Directed by Patrick Shen
1st November 2016
Reviewed by Colin Serjent
Given the title of the film it came as no surprise that it took seven minutes before anyone spoke a word. The first speaker was a man undertaking a vow of silence and only communicated through the written word, even when ordering a meal in a cafe.
Director Patrick Shen found no shortage of interesting talking heads to expound on their views of the importance of silence – I prefer the term living a quieter life. Living in silence would be scary, for example, not being able to listen to the wonderful sounds of nature, especially birdsong. If people want complete silence they should become Trappist monks!
Shen’s interviewees, including those from London, Mumbai, Japan and the USA, commented strongly about noise pollution – one of my pet hates – religion, health and for far too long on John Cage’s 4’33” piece of musical silence. The regular referral to this became tiresome, notably when an audience at the Barbican in London rendered great applause to an orchestra, who had sat there for that duration of time without playing a single note of music. Absurd.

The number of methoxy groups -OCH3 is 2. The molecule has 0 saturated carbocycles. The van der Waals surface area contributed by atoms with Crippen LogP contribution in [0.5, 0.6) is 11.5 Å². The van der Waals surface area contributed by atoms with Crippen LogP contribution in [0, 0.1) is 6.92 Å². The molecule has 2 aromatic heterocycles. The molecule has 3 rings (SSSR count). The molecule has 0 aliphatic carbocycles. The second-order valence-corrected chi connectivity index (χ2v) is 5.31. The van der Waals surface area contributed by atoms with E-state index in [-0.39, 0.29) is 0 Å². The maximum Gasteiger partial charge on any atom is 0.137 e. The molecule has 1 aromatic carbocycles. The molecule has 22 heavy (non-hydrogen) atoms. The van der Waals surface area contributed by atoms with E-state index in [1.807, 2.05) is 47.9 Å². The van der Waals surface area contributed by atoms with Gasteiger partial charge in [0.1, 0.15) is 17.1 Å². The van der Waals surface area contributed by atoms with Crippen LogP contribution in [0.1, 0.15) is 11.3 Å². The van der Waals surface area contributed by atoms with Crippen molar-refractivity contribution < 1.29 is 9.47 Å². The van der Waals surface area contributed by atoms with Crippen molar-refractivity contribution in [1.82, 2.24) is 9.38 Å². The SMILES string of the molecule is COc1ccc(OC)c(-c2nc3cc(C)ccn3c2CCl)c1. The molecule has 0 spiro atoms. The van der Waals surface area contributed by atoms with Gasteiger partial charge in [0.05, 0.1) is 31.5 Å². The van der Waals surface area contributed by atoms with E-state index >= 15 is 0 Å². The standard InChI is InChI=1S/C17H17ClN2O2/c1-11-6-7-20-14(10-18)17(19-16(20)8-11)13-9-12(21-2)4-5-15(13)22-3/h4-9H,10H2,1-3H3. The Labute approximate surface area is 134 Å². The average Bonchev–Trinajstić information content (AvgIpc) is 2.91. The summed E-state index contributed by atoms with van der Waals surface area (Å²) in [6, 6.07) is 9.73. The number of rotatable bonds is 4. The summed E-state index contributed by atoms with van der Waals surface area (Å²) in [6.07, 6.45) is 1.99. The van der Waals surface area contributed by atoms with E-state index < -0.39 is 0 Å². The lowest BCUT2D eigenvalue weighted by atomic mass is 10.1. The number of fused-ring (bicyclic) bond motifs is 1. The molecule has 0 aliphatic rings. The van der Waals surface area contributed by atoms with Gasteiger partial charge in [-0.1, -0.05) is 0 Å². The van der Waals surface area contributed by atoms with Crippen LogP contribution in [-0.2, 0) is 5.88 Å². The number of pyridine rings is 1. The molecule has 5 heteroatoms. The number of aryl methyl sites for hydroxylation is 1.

The cinematography was utterly beautiful to behold, notably woodland bliss, majestic mountains and the soft sound of wind gently disturbing reeds.
One of the best quotes from the documentary was uttered by Swiss artist Salome Voegelin. Instead of finding silence soothing, it instead led her to the “radical possibility of hearing.”
She also made the valid point about “how much do people obsess about one’s own silence rather than hearing others and the environment.”